Unformatted text preview: 170 Chapter7 Genetic Engineering studying the genes in the single—celled eukaryote Saccharomyces cerevisiae (bak- ers’ yeast) they probably had no idea that most of the genes present in this yeast were also present in humans. Today, scientists manipulate the environmental conditions of yeast to better understand how genes are regulated in humans. Likewise, scientists interested in studying the diversity of tropical plants (Chapter 3) assisted in the development of many pharmaceutical agents, in cluding some of the anticancer agents described in Chapter 5. Scientists in industry typically seek to answer questions that will have an immediate and profitable application, like the production of rBGH. This more applied research is important for scientists in industry because new products and improvements to existing ones increase profitability, which in turn deter- mines the success or failure of the business. One application of applied re- search that has proven to be very lucrative has been the genetic engineering of crop plants. Genetic Engineers Can Modify Foods " Whether you realize it or not, you have been eating genetically modified foods for some time now. This may lead you to wonder why and how plants are ge- netically modified, Whether eating them is bad for your health, or whether growing them is bad for the environment. E E E E Why Are Crop Plants Genetically Modified? Crop plants are genetically modified to increase their shelf life, yield, and nu- tritive value. The first genetically engineered fresh produce, tomatoes, were available in American grocery stores in 1994. These tomatoes were engineered to soften and ripen more slowly. The longer ripening time meant that tomatoes would stay on the Vine longer, thus making them taste better. The slower ripen- ing also increased the amount of time the tomatoes could be left on grocery store shelves without becoming overripe and mushy. An enzyme called pectinase mediates the ripening process in some produce, including tomatoes. This en- zyme breaks down pectin, a naturally occurring substance found in plant cells. When the enzyme pectinase is active, it helps break down the pectin and the produce softens. In tomatoes, genetic engineers inserted a gene that produces an mRNA transcript complementary to the mRNA produced by transcription of a pecti- nase gene. In double-stranded DNA, the strand that codes for a protein is called the sense strand, and its complement is called the antisense strand. When the antisense version of the pectinase gene is transcribed, it produces an mRNA that is complementary to the mRNA from the normally transcribed (sense strand) of the pectinase gene. When the mRNA from the genetically engineered antisense gene base pairs with its naturally occurring pectinase complement, ripening is slowed (Figure 7.10). Binding the antisense and sense mRNAs leaves less of the sense pectinase mRNA available for trans- lation. Thus, less of the pectinase enzyme is produced and ripening occurs more slowly. Improving the yield of crop plants has been the driving force behind the vast majority of genetic engineering. Yield can be increased when plants are engineered to be resistant to pesticides and herbicides, drought, and freezing. For example, a gene from an Arctic fish has been transferred into a strawberry to help prevent frost damage. Many people believe that improving farmers’ yields may help decrease world hunger problems. Others argue that, since there is already enough food mummimn'mvmmmmniiMm!“WWW7wmmmum“w"WVmillmnwwwwflllui" wimwmnmmmmmivlmm 'Ilit'IIYV"IWtm7nVVvrrmiWIKINWmmmmmmmlv'mmu xmmwmmmWW"ummWm-mmmu w mm H n "mui"Him"winyimiwiwnmvmu! mt tumultmva'inw‘fl‘flmmii1v'iiiumuunmnmilurim nwmuHimmwuyiw"[XWW’V‘UWIM g E E g E Normal tomato GM tomato Contains normal pectinase gene and engineered anti-pectinase gene: C ‘G T G C A C Sense strand ,C' CAA C HT G ' Antisense strand Normal mRNA , Engineered mRNA Normal mRNA Ribosome Engineered mRNA Translation proceeds normally. When complementary mRNAs bind to each other, ribosome cannot ' , r bind and Pectmase translation is enzyme prevented. Normal rate Slowed rate of ripening of ripening Figure 7.10 Genetically modified tomato. Genetically modified tomatoes produce mRNA that decreases the effects of the pectinase gene. When the normal, sense version of the pectinase gene is transcribed and translated, ripening occurs. When the pectinase mRNA is bound to the engineered antisense version, trans- lation does not occur, and ripening is slowed. 172 Golden Rice. Golden Rice Figure 7.11 has been genetically engineered to pro- duce more B—carotene. The increased con— centration of [3-carotene makes the rice look more gold in color than nonmodi- fied rice. Figure 7.12 Genetically modifying plants. (a) Plants infected by Agrobacterium tumefaciens in nature show evidence of the infection by producing tumors called galls. (b) The Ti plasmid from A. tumefa— ciens serves as a shuttle for incorporating genes into plant cells. It can be engineered to carry a gene from a different organism and not produce galls. The recombinant plasmid is then used to infect developing plant cells, producing a genetically modi— fied plant. When the plant cell reproduces, it may pass on the engineered gene to its offspring. (a) Gall caused by A tumefaciens Chapter 7 Genetic Engineering being produced to feed the entire population, it might make more sense to use less technological approaches to feeding the hungry. Significant numbers of people around the world are malnourished, hungry, or starving, not due to a shortage of food but because access to food is tied to access to money or land. However, as the population increases, it may some day be imperative to in- crease the yield of crop plants in order to feed all the world’s people. Genetic engineers may also be able to increase the nutritive value of crops. Some genetic engineers have increased the amount of B-carotene in rice, a staple food for many of the world's people. Scientists hope the engineered rice will help decrease the number of people who become blind in underde- veloped nations because cells require B-carotene in order to synthesize vita- min A, a vitamin required for Vision. Therefore, eating this genetically modified rice, called Golden Rice, increases a person’s ability to synthesize vi- tamin A (Figure 7 .11). How Are Crops Genetically Modified? To modify crop plants, the gene must be able to gain access to the plant cell, which means it must be able to move through the plant’s rigid, outer cell wall. The "ferry" for moving genes into flowering plants is a naturally occurring plasmid of the bacterium Agrobacterz’um tumefizciens. In nature, this bacterium in- fects plants and causes tumors called galls (Figure 7.12a). The tumors are in- duced by a plasmid, called Ti plasmid (for Tumor inducing). Genes from different organisms can be inserted into the Ti plasmid by using the same restriction enzyme to cut the Ti plasmid and the gene, and then con- necting the plasmid and the gene together and reinserting it into the bacterium. A. tumefaciens, with the recombinant Ti plasmid, is then used to infect plant cells. During infection the recombinant plasmid is transferred into the host plant cell (Figure 7.12b). For genetic engineering purposes, scientists use only the portion of a plasmid that does not cause tumor formation. Moving genes into other agricultural crops such as corn, barley, and rice can also be accomplished by using a device called a gene gun. A gene gun shoots tungsten-coated pellets covered with foreign DNA into plant cells (Figure 7.13). A small percentage of these DNA genes may be incorporated into the plant’s genome. The gene gun is often used by companies that do not want to pay licensing fees to Monsanto, holder of the A. tumefaciens patent. When a gene from one organism is incorporated into the genome of anoth- er organism, a transgenic organism is produced. A transgenic organism is com- monly referred to as a genetically modified organism or GMO. Many people have raised concerns about genetically modified (GM) crop plants. One concern is that large corporations that own many farms, called agribusiness corporations, profiting from GM crop production will put owners of family farms out of business. Other concerns focus on the impact of GMOs on human health and the environment (Figure 7.14). (b) Using the Ti plasmid 3. Cut the plasmid with a restriction enzyme. 2. Isolate the Ti plasmid from the bacterium cytoplasm. 1. Isolate the bacteria from a plant gall. Genetic Engineers Can Modify Foods 173 (a) Gene gun (b) How the gene gun works Gun Shockwaves .: a x >- > '3 > a ,. "Bullet" Microscopic particles coated with gene of interest are "shot" into plant cells. Plant cells in culture Figure 7.13 Gene gun. (a) A gene gun shoots a plastic bullet loaded with tiny metal pellets coated with DNA into a plant cell. The bullet shells are prevented from leaving the gun, but the DNA—covered pellets penetrate the cell wall, cell membrane, and nuclear membrane of some cells (b). Figure 7.14 Protesters at a World Trade Organization meeting in Seattle. These people are concerned about how GMOs may affect humans and the environment. Genetically-modified plant contains new gene (and new characteristic) 4- Use the same 5. Allow the gene 6. Expose plasmids to enzyme to cut the to attach to the young plant cells in gene of interest. plasmid. culture. 174 "No GMO" labelling. Many food manufacturers and consumers con— sider the use of unmodified foods to be a selling point for their products. Figure 7.15 Chapter 7 Genetic Engineering GMOs and Health Concerns about the potential negative health effects of consuming GM crops have led some citizens to fight for legislation requiring that modified foods be labeled so consumers can make informed decisions about what foods they choose to eat. The manufacturers of GM crops argue that labeling foods is ex- pensive and will be viewed by consumers as a warning, even in the absence of any proven risk. They believe that this will decrease sales and curtail fur- ther innovation. While the labeling controversy rages, the rate at which genetically modi- fied foods floods the market increases. Most of the corn and soy used in cattle feed is genetically engineered, as is much of the canola oil, squash, and pota- toes that humans consume. Even processed foods such as bread and pasta con- tain grains that have been engineered. Products that do not contain GMOs are often labeled to promote that fact (Figure 7.15). Genetically modified crop plants must be approved by the Environmen- tal Protection Agency (EPA) prior to their release into the environment. The FDA becomes involved in testing the GM crop only when the food the gene comes from has never been tested, or when there is’reason to be concerned that the newly inserted gene may encode a protein that will prove to be a toxin or allergen. If the gene being shuffled from one organism to another is not known to be toxic or cause an allergic reaction, the FDA considers it to be substantial- ly equivalent to the foods from which they were derived, that is, GRAS. If a modified crop contains a gene derived from a food that has been shown to cause a toxic or allergic reaction in humans, it must undergo testing prior to being marketed. This method of determining potential hazard worked well in the case of a modified soybean that carried a gene from the Brazil nut. This engineering was done in an effort to increase the protein content of soybeans. Since Brazil nuts were known to cause allergic reactions in some people, the modified beans were tested and did indeed cause an allergic reaction in susceptible people. The product was withdrawn and no one was harmed. Proponents of genetic engineering cite this as an example of the efficacy of the FDA rules. Opponents of genetically modifying foods wonder whether it will always be possible to predict which foods to test. They point out that it is possible for a protein encoded by a gene with no history of toxicity or allergenicity, to interact with substances in its new environment in unpre— dictable ways. In terms of toxicity, scientists focus on the protein produced by the modified plant and not the actual gene that is inserted. This is because the gene itself will be digested and broken down into its component nucleotides when it is eaten, and therefore will not be transcribed and translated inside human cells. Allergy is a serious problem for the close to 8% of Americans that experience allergic reactions to foods. Symptoms of food allergy range from mild upset to sudden death. Genetic engineers must be vigilant about testing foods with known allergens; a person who knows to avoid peanuts may not know to avoid a food that has been genetically modified to contain a peanut gene. Concern about GM foods is not limited to their consumption. Many people are also concerned about the effects of GM crop plants on the environment. GM Crops and the Environment Aside from Golden Rice, most crops that have been genetically modified have been modified to increase their yield. For centuries, farmers have tried to in- crease yields by killing the pests that damage crops and by controlling the growth of weeds that compete for nutrients, rain, and sunlight. In the United States, farmers typically spray chemical pesticides and herbicides directly on E g g E E E g E E g E E g g g E i E E E g g llllllmmmflliIn"MilWWIIW11WNWIIllHllmmm!lll1IIlullnrllmmmmnmwllmIil1lll!WmWmrimIl1illmummnnmmimINin!llmriiiiiIimIrrimriiiiinmmHmmmmlrmmvimvlInrIIuxiIrIIfiiiIiiiavwmnmmmmvmmmmnmmnwmr!riiummvmmmummnmmmlmmmmmwrn riimmmmmmmmmmmmmmmmmmmmmmmmmmm Genetic Engineers Can Modify Foods to their fields (Figure 7.16). This practice concerns people worried about the health effects of eating foods that have been chemically treated. In addition, both pesticides and herbicides leach through the soil and contaminate the groundwater. To help decrease farmer’s reliance on pesticides, agribusiness companies have engineered plants that are genetically resistant to pests. For example, corn plants have been engineered to kill the European corn borer (Figure 7.17a). To do this, scientists transferred a gene from the soil bacterium Bacillus thurz'ngz'en— sis (Bt) into corn. The Bt gene encodes proteins that are lethal to corn borers but not to humans (Figure 7.17b). The idea of using this bacterium for pest control (a) Corn plants have been engineered to kill the insects that eat them. (b) How it works: ‘ '7Bacillus:thruringiensisf reduces a . rot in that kills orn borer " ' Scientist inserts the protein- encoding Bt gene into corn Corn borer Corn cells produce protein that kills corn borers. 175 Figure 7.16 Crop dusting. Pesticides and herbicides are sprayed on crops to improve yields and are found on the sur- face of many crop plants. The chemicals also leach into the soil, where they can contaminate the groundwater. (c) Pollen from Bt corn might unintentionally kill butterfly larvae. Monarch Milkweed butterfly (common on edges catterpillar of corn fields) Figure 7.17 The European corn borer. (a) The European corn borer damages corn and decreases yields. (b) A gene present in the bacterium Bacillus thuringiensis produces a protein that is toxic to the corn borer. When this gene is inserted into corn DNA, the plant produces the protein that kills the corn borer, thereby providing resistance to the pest. (c) Some researchers have shown that Bt corn may be harmful to other organisms. 176 Chapter7 Genetic Engineering actually came from organic farmers, who have sprayed unengineered B. thuringiensis on crop plants for many years. Genetically modified Bt corn has proven to be so successful at resisting the corn borer that close to one-half of all E corn currently grown in the United States is engineered with this gene. E Shortly after the arrival of Bt corn, concern arose about its impact on or- ganisms in the surrounding areas. One laboratory study showed that milk— % weed, a plant commonly found on the edges of cornfields that had been dusted i with pollen from Bt corn, was lethal to Monarch butterfly caterpillars, for which milkweed is the only source of food (Figure 7.17c). This research was performed in a laboratory and has been difficult to duplicate on farmers’ fields, but there may still be cause for concern about how GM crops will affect other organisms. Modified corn also caused controversy in 1996 when Bt corn was found in Kraft Taco BellTM taco shells. Since corn with high levels of Bt had not yet been approved for human consumption, there was a massive recall of the product. Critics of Bt corn point out that it is only a matter of time before corn bor- ers develop resistance to Bt corn, which will require the development of new varieties of genetically engineered corn. This is true of pesticides applied to crops as well—pests develop resistance because application of a pesticide does not always kill all of the targeted organisms. The few that have preexisting re- sistance genes and are not susceptible survive and produce resistant offspring. g Eventually, widespread resistance develops and a new pesticide must be de- veloped and applied. This problem is particularly vexing for the organic farmers who were the first to use B. thuringiensis for controlling the corn borer, but who did so in a tar- geted way. When a farmer’s chemical overspray drifts to the farms of nearby organic farmers, the organic farmer has lost a powerful tool when the bacteri- E um is killed, and must find another method of controlling this pest. E The continued need for the development of new pesticides in farming is paralleled by farmers’ reliance on herbicides. Herbicide-resistant crop plants, such as Round-Up ReadyTM soybeans, have been engineered to be resistant to Round-UpTM herbicide, used to control weeds in soybean fields. Farmers can now spray their fields of genetically engineered soybeans with herbicides that will kill everything but the crop plant. Some people worry that this resistance gene will allow farmers to spray more herbicide on their crops, since there is no chance of killing the GM plant, thereby exposing consumers to even more herbicide. There is also concern that GM crop plants may transfer engineered genes E from modified crop plants to their wild or weedy relatives. Wind, rain, birds, g and bees carry genetically modified pollen to related plants near fields con- E taining GM crops (or even to farms where no GM crops are being grown). Many cultivated crops have retained the ability to interbreed with their wild relatives; in these cases, genes from farm crops can mix with genes from the wild crops. While this is unlikely to happen with corn or soybeans, which do not have weedy relatives, it has already been seen with canola and is likely to happen with squash and rice. Thus, the herbicide is rendered ineffective since both the crop plant and its weedy relative share the same resistance gene. It may become impossible to determine whether weed plants surrounding fields of engineered crops have been pollinated with pollen containing the modified gene, and there could be unintended consequences for the ecology of the sur- rounding environment. Also, if pollen from GM crop plants drifts to farms that are not growing modified crops, it becomes impossible to determine whether a crop plant has engineered genes or not. This would be disastrous in the event of a recall. Genetic manipulation could lead to decreasing variation within a species, and this too can have evolutionary consequences. Most GM corn, in addition to car- rying the Bt resistance gene, has also been selectively bred to mature all at once, produce uniform ears, and have a particular nutrient profile. If an unforeseen E Genetic Engineers Can Modify Humans 177 disease or pest were to sweep through the area containing this corn variety, the disease would probably devastate a large portion of the crop. Most, but not all, of the genetic engineering that occurs to produce crop plants resistant to pesticides and herbicides is performed by private compa- nies and is designed to maximize profits. For example, Round-Up Ready soy— beans are purchased by farmers who then apply Round-Up herbicide; both the GM soybean and herbicide are sold by Monsanto. Some day the techniques pi— oneered by agribusiness firms may be used to help solve the problem of world hunger, but this has not been the case to date. Genetic Engineers Can Modify Humans Some genetic engineers are attempting to modify humans. These modifications may one day include replacing defective or nonfunctional alleles of a gene with a functional copy of the gene. If this happens, it might be possible for physicians to diagnose genetic defects in early embryos and fix them, allowing the em- bryo to develop into a disease-free adult. Recent developments that have led to a much better understanding of the human genome may make this scenario more likely. The Human Genome Project The Human Genome Project involves sequencing, or determining the nu— cleotide—base sequence (A,C,G, or T), of the entire human genome and the lo- cation of each of the 30,000—60,000 human genes. In 1990, the Office of Health and Environmental Research of the United States Department of Energy (DOE), along with the NIH and scientists from around the world, undertook this proj- ect. At the time, scientists involved in the project proposed to have a complete accounting of all the genes present in humans by the year 2005. However, the race to complete the sequencing of the human genome sped up drastically due to technological advances and the involvement of a private company named Celera. At stake were the rights to patent the gene sequences (see Essay 7.1). Initially, Celera wanted to retain the rights to the DNA sequences, but gov- ernment scientists were making sequences available to the public. Eventual- ly, the two groups worked together to publish a working draft of the human genome in 2001. The scientists involved in this multinational effort also sequenced the genomes of the mouse, the fruit fly, a roundworm, bakers’ yeast, and a common intestinal bacterium. Scientists thought it was important to sequence the genomes of organisms other than humans because these model organisms are easy to manipulate in genetic studies, and because important genes are often conserved from one organism to another. In fact 90% of human genes are also present in mice, 50% in fruit flies, and 31% in bakers' yeast. Therefore, under- standing how a certain gene functions in a model organism helps us under- stand how the same gene functions in humans. To sequence the human genome, scientists isolated DNA from white blood cells. They then cleaved the chromosomes into more manageable sizes using re- striction enzymes, cloned them into plasmids, and determined the base se- quence using automated DNA sequencers (Figure 7.18). These machines distinguish between nucleotides on the basis of structural differences in the ni- trogenous bases. Sequence information was then uploaded to the Internet and scientists working on this, or any other project, could search for regions of se- quence information that overlapped with known sequences. Using overlap- ping regions, scientists in laboratories all over the world worked together to patch together DNA-sequence information. In this manner, scientists sequenced Figure 7.18 DNA sequencing. These machines determine the sequence of nucleotides present in a DNA sample. ...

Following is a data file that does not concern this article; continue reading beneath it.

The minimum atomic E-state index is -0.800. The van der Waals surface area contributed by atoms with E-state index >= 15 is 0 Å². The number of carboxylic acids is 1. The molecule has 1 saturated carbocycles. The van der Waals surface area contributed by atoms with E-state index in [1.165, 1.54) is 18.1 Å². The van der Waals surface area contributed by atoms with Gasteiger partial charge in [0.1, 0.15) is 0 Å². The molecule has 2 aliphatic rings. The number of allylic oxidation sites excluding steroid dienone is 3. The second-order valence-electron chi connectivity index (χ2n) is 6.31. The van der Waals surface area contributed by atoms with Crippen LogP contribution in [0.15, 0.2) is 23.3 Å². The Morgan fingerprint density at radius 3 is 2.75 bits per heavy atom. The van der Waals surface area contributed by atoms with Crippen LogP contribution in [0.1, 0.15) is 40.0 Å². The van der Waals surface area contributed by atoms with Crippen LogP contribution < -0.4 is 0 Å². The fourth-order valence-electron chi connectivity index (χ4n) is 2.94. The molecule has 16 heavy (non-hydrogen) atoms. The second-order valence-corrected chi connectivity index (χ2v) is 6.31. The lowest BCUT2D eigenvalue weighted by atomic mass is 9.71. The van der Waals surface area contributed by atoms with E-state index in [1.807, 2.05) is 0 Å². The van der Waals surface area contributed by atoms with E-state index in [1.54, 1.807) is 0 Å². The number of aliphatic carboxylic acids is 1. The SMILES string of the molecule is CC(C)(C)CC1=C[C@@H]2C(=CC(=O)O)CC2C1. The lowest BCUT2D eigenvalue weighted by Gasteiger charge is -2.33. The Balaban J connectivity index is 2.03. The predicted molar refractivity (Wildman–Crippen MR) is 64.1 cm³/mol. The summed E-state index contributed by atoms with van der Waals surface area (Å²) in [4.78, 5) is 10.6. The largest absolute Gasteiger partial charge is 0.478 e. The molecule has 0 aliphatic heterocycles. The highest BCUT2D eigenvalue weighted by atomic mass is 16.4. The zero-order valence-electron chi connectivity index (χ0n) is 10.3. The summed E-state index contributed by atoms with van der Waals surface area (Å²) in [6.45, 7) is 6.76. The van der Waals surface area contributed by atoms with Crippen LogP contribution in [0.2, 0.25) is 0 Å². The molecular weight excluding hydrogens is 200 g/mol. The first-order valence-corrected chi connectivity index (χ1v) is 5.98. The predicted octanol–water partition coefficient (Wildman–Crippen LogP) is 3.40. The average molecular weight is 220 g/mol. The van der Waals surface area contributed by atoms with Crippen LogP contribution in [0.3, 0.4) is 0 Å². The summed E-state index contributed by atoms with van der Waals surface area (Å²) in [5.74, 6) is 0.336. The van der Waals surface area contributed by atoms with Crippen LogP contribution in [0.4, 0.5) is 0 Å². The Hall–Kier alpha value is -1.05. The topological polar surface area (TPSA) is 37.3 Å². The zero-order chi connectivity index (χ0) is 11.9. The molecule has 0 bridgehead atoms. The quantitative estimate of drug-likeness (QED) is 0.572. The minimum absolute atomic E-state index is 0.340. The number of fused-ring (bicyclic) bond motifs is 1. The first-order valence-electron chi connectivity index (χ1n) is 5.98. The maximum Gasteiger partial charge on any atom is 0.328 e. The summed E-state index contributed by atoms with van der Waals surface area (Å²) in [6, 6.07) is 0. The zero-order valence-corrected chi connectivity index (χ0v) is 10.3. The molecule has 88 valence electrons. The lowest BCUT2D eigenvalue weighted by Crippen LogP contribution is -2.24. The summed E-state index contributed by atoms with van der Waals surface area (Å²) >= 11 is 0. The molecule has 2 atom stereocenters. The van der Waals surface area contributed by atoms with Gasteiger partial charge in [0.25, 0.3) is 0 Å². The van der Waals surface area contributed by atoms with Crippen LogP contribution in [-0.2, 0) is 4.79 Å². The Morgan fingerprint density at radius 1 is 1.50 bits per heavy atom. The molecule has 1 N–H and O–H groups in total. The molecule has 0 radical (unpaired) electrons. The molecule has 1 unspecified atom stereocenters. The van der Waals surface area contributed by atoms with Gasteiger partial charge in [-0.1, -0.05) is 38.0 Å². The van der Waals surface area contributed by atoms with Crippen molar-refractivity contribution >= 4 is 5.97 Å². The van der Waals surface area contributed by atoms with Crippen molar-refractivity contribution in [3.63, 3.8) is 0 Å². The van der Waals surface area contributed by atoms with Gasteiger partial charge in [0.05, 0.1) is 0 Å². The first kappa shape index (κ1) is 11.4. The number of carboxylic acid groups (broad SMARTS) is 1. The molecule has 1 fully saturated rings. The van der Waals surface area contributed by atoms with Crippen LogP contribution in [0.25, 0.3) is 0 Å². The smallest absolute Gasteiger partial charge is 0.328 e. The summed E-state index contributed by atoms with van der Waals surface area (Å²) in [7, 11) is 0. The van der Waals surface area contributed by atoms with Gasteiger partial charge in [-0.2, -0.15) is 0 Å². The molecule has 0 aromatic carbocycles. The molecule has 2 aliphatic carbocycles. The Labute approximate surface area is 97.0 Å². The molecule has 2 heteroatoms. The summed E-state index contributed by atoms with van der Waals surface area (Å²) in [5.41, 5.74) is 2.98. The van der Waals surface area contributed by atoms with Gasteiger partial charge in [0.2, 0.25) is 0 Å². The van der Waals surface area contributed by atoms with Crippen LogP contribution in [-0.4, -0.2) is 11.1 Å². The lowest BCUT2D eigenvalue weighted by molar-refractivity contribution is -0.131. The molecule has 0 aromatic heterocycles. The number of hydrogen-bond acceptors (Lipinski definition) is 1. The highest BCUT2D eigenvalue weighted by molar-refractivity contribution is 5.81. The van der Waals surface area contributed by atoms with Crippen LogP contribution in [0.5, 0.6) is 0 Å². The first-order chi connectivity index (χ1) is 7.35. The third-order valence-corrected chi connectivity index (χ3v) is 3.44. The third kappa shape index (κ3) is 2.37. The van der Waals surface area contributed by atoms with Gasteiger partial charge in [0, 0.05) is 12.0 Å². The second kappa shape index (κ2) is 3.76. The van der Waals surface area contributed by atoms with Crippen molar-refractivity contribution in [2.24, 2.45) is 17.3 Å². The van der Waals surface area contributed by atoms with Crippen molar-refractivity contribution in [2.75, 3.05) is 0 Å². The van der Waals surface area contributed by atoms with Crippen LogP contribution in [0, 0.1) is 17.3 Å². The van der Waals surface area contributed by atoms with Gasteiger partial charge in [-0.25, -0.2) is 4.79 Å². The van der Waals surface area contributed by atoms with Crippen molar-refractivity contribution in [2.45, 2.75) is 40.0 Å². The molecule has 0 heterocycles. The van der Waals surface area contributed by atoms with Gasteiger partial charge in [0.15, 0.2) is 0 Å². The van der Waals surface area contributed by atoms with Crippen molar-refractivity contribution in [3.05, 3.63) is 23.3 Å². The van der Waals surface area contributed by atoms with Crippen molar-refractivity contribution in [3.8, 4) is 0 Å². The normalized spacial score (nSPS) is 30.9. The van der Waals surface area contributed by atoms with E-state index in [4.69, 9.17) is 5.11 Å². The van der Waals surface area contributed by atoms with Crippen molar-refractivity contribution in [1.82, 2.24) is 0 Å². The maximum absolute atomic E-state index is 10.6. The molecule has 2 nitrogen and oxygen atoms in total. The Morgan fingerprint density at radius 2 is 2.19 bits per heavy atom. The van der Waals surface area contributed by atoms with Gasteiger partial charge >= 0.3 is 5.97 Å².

View Full Document

This note was uploaded on 12/26/2009 for the course LSP T07.5005.0 taught by Professor Caseyking during the Fall '09 term at NYU.

Page1 / 8

GMO_Supplemental_Reading_2 - 170 Chapter7 Genetic...

This preview shows document pages 1 - 8. Sign up to view the full document.

View Full Document Right Arrow Icon
Ask a homework question - tutors are online